Brewer v. Lennox Hearth Products, LLC
Supreme Court of Texas, No. 18-0426 (April 24, 2020)
Justice Guzman (opinion available here)
Justice Boyd, concurring and dissenting (available here)
The Supreme Court of Texas reversed an attorney sanctions award of over $133,000, holding there was no evidence of bad faith by the sanctioned attorney. The movants alleged that attorney Bill Brewer, as counsel for the plaintiffs in a serious personal injury matter, conducted a “push poll” shortly before trial with the intention of influencing the potential jury pool. After seven days of evidentiary hearings, the trial court did not find that Brewer violated any disciplinary rules or other applicable authority, but instead concluded that Brewer’s conduct “taken in its entirety,” including actions of his agents and subordinates, was “an abusive litigation practice that harms the integrity of the justice system and the jury trial process” and was “intentional[,] in bad faith[,] and abusive of the legal system and the judicial process specifically.” The trial court also found Brewer’s attitude in response to the sanctions motion “concerning” due to his (1) “nonchalant and uncaring” demeanor and (2) allegedly “repeatedly evasive” responses to questioning.

The Amarillo Court of Appeals affirmed, holding that the trial court had the authority to impose the sanctions and that the record supported the trial court’s “perce[ption] [that] Brewer’s ‘intentional and bad faith’ conduct in connection with the telephone survey” imperiled the court’s core judicial functions of “empanel[ing] an impartial jury and try[ing] a case with unintimidated witnesses.”

But the Supreme Court disagreed. First, it concluded that a court’s inherent power to sanction attorney conduct requires a finding of bad faith. It defined “bad faith” as “not just intentional conduct but intent to engage in conduct for an impermissible reason, willful noncompliance, or willful ignorance of the facts.” “Errors in judgment, lack of diligence, unreasonableness, negligence, or even gross negligence—without more—do not equate to bad faith.” Next, although the Court agreed that certain aspects of the survey were “reasonably disconcerting to the trial court,” it found “no evidence of bad faith in the attorney’s choice to conduct a pretrial survey or in the manner and means of its execution.” The Court focused on the common use of surveys in pre-trial preparation; the lack of guidelines or rules in the particular jurisdiction concerning the proper use of surveys; the use of third-party professionals in the drafting and execution of the survey; and Brewer’s limited involvement in drafting the survey questions and selecting the potential survey participants.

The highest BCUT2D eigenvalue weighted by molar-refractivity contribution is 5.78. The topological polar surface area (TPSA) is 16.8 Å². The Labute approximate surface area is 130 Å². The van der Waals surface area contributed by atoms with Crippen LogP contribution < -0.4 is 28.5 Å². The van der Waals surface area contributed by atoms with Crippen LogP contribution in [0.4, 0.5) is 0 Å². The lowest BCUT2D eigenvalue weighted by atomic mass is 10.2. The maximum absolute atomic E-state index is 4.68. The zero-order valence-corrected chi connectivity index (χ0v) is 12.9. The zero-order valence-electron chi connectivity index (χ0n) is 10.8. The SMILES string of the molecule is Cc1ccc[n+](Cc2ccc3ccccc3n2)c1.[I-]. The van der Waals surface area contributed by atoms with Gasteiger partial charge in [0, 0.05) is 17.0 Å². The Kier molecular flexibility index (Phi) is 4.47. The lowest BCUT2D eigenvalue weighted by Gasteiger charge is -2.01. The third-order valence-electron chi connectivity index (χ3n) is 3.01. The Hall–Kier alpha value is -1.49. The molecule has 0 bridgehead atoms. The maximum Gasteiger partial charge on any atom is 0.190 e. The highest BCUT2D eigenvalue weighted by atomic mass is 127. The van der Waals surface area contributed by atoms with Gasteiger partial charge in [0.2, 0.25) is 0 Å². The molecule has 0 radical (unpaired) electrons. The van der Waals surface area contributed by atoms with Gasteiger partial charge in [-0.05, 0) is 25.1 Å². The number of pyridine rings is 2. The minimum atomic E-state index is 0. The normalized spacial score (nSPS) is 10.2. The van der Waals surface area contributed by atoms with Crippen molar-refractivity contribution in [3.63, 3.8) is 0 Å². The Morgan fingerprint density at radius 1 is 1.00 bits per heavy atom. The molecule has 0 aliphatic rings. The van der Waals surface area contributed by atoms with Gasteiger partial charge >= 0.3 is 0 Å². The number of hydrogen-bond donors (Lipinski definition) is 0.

Finally, the Court considered whether Brewer’s demeanor and attitude during the sanctions hearing could provide an alternate basis for the sanctions. It concluded it did not, finding no evidence in the record that Brewer’s behavior interfered with the administration of justice, detracted from the trial court’s dignity and integrity, or even prolonged the hearing to any measurable degree. The Court therefore vacated the sanctions order.

In his concurring and dissenting opinion, Justice Boyd questioned how the Court could find “no evidence” of bad faith given that the “trial court entered specific fact findings after conducting a hearing over the course of seven days, and three distinguished appellate jurists—after making ‘an independent inquiry of the entire record,’ including ‘the evidence, arguments of counsel, written discovery on file, and the circumstances surrounding the party’s sanctionable conduct’—unanimously agree that some evidence supports the trial court’s findings.” But, he found it “far more important and concerning” that the Court’s requirement of “bad faith” in order for a trial court to exercise its inherent authority to sanction “unnecessarily handcuffs our state’s trial courts and undermines the very reason they possess inherent authority in the first place.”